Courthouse Dome Rings With Song!
Heaven seemed a little bit closer to Chattooga County on Sunday night, August 31, 2014. It was as if the calendar had flown backward fifty years as the tradition of long-ago singings at the Chattooga County courthouse was renewed. Three hundred folks filled the upstairs courtroom, just as they had in days gone by. The event was sponsored by the Chattooga County Historical Society in commemoration of the county’s 175th anniversary. The group’s president, Gene McGinnis, introduced the program by giving a bit of background on the singings of the past, drawing from the reminiscences of county historian Bob Baker.
The event was bound to be a success. It was bolstered on both ends by the fervent prayers of two local ministers. County native, Minister Melvin Mosley, opened the program praying that God would bless the singers and that the listeners would be blessed and cheered by being there. Apparently the Almighty was listening because the program surpassed the organizers’ expectations in every way. The evening also provided an opportunity to welcome a relative newcomer to the county, Dr. David Hunter, pastor of the Summerville First Baptist Church, who prayed the benediction.
Churches Band Together in Fellowship
There was lots of congregational singing, including old-time favorites like Bringing in the Sheaves and Victory in Jesus. Song director Don Groce kept the program moving at a brisk clip. Pianist Karen Gaines, along with the group Just One and Dr. David Snow, provided spirited accompaniment throughout the evening.
Many churches in the county moved their Sunday evening services to band together for this special time of fellowship, music and memories. The courtroom held many of the family members of the men who produced the exciting singings of the 1940s to 1960s. The song leader, Don Groce, is a third generation singer in the county. His grandfather, an earlier Don Groce, was one of those dynamic early leaders. Jane Stephenson Petitt was surely remembering her father, the late Will Stephenson, another singing organizer. The late J.A. Wilson would have been proud to witness his grandson-in-law, Earle Rainwater, performing with the men’s quartet from First Baptist in Summerville.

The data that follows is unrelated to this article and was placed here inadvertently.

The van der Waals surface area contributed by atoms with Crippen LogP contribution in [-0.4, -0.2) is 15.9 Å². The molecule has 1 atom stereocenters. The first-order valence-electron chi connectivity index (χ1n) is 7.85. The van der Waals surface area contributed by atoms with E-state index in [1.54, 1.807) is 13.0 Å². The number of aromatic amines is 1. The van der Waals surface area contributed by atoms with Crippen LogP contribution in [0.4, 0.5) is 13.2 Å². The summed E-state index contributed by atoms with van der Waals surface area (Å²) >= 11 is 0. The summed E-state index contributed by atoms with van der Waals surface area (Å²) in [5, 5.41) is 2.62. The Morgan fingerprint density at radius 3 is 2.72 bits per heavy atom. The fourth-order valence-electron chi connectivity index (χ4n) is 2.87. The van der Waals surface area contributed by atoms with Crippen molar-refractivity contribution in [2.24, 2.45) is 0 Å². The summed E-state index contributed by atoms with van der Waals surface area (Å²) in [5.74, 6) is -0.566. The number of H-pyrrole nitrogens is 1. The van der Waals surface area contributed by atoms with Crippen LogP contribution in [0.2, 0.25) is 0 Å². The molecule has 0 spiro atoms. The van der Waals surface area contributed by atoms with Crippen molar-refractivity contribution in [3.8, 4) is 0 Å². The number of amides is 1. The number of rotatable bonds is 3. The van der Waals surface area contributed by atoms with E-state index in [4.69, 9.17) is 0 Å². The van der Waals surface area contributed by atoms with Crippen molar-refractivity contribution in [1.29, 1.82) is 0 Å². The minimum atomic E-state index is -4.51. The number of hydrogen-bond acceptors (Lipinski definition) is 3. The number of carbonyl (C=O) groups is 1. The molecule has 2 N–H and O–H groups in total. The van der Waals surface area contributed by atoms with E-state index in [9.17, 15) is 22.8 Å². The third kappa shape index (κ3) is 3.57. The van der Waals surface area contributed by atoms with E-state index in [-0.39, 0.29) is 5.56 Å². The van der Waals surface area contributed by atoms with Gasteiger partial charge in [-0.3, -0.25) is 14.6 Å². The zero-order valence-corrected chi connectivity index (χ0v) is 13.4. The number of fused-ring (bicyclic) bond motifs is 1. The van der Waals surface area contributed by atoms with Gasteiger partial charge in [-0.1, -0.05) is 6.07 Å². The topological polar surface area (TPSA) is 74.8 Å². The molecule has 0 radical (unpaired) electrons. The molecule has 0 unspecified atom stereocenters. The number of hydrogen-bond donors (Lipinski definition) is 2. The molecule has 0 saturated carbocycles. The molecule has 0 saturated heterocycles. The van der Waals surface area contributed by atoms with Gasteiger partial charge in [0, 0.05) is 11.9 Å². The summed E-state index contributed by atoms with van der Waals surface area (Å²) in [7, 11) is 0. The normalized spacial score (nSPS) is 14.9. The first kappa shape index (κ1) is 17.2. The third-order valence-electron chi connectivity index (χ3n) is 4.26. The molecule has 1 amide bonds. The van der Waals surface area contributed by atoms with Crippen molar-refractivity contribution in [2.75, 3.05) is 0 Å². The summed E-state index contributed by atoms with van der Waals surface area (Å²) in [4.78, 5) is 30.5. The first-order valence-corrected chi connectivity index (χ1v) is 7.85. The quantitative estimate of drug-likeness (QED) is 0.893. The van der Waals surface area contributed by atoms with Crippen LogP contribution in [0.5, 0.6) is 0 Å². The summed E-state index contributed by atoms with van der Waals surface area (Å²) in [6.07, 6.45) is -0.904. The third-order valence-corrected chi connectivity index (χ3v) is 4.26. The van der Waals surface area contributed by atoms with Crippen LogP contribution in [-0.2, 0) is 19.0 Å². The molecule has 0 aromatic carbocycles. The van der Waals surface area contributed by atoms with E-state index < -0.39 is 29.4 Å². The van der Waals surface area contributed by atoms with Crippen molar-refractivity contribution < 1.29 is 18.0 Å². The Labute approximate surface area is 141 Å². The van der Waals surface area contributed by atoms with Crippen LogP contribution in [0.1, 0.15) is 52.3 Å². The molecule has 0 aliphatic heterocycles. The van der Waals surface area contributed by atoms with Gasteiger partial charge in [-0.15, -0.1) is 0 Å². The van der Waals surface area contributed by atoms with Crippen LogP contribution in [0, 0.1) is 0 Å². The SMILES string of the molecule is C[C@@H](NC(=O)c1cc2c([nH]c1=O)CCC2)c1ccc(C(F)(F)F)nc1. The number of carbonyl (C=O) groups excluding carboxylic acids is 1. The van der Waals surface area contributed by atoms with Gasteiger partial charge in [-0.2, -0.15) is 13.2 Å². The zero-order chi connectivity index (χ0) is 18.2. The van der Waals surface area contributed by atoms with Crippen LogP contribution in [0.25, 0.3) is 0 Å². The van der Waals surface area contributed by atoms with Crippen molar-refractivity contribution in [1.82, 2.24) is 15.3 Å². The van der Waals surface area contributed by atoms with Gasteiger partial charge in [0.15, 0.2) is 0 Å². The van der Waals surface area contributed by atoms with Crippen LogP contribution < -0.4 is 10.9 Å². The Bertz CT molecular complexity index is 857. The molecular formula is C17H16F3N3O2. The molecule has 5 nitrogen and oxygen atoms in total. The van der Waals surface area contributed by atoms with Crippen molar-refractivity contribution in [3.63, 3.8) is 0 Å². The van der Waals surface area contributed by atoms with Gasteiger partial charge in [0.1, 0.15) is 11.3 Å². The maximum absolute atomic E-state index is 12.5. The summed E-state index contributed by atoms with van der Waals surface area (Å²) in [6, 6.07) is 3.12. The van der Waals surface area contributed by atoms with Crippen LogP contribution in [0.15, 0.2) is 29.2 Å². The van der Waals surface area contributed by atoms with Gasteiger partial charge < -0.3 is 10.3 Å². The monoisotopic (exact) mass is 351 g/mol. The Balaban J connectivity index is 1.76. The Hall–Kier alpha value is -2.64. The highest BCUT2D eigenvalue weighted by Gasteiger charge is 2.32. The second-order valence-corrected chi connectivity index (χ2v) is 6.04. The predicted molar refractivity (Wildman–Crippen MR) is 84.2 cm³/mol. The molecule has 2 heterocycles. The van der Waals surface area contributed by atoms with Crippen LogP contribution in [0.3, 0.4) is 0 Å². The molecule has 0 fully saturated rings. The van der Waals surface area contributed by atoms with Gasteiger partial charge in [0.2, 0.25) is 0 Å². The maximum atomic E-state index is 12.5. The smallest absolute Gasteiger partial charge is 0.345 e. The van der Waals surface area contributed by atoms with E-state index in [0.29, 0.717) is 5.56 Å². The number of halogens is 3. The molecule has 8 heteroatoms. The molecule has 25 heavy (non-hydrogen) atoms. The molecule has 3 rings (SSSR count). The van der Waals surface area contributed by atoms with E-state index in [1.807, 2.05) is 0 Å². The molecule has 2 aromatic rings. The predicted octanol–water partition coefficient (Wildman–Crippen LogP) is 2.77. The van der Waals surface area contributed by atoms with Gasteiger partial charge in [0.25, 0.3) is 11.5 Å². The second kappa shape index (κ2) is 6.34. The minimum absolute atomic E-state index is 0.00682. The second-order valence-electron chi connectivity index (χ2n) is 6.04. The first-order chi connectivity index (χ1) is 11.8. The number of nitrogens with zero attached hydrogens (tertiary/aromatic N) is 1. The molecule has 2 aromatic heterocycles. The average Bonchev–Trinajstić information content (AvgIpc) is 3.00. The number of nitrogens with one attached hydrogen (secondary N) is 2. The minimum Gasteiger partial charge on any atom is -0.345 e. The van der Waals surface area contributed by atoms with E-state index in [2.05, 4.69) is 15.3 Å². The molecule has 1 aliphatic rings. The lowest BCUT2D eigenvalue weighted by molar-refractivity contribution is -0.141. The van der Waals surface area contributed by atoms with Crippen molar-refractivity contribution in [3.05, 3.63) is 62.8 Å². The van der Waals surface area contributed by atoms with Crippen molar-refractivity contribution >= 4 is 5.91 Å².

There were more than twenty churches represented in the room—from a half-dozen denominations—and some churches also sent their choirs to represent them. Outstanding performances were logged by the choirs of Beersheba Presbyterian, Horizon Baptist Fellowship, Summerville First United Methodist, South Summerville Baptist, and Summerville First Baptist.
A.M.F. Brings Down the House!
Other special music was provided by quartets and trios. Summerville’s Mission Minded sang the old Chuck Wagon Gang favorite A Beautiful Life. The “house band” for the evening, Just One, led a lively few verses of I’ll Fly Away. Denise Brown represented the New Bethel Baptist Church with a moving solo. Later in the program, the excellent trio from Summerville First Baptist, made up of Don and Teresa Groce along with Christy Cox, accomplished some beautiful and intricate harmonies with their a cappella rendition of several old favorite hymns.
The evening was truly one highlight after another. The perennial favorites, The A.M.F. Quintet—still going strong after more than fifty years, provided a moment of levity fairly early in the program. As sisters Jeneal Farmer Johnson and Linda Farmer Hawkins took the stage, Linda said “Well, I suppose when I asked our group to meet at the courthouse, I should have specified which courthouse!” She had just received a frantic phone call from two members of the group who were waiting to sing at the locked courthouse in Calhoun! The missing ladies arrived later but not until Jeneal and Linda had delivered an uplifting version of Amazing Grace. The crowd called for an encore. They gave a rollicking version of Down By The Riverside that would have made Mahalia Jackson proud. To quote one listener—“They tore it up!”
After Dr. Hunter’s prayer at the end of the program, the group adjourned downstairs for refreshments and fellowship in the lobby of the historic old building.
The County-Wide Fifth Sunday Night Singings are becoming a new “old” tradition in the county, held at a different venue each time. The next singing will be held on November 30, the Sunday after Thanksgiving, at the West Summerville Baptist Church. If you would like to participate on the planning committee or if your church choir would like to sing, please contact Steve Strickland or Gail Rush.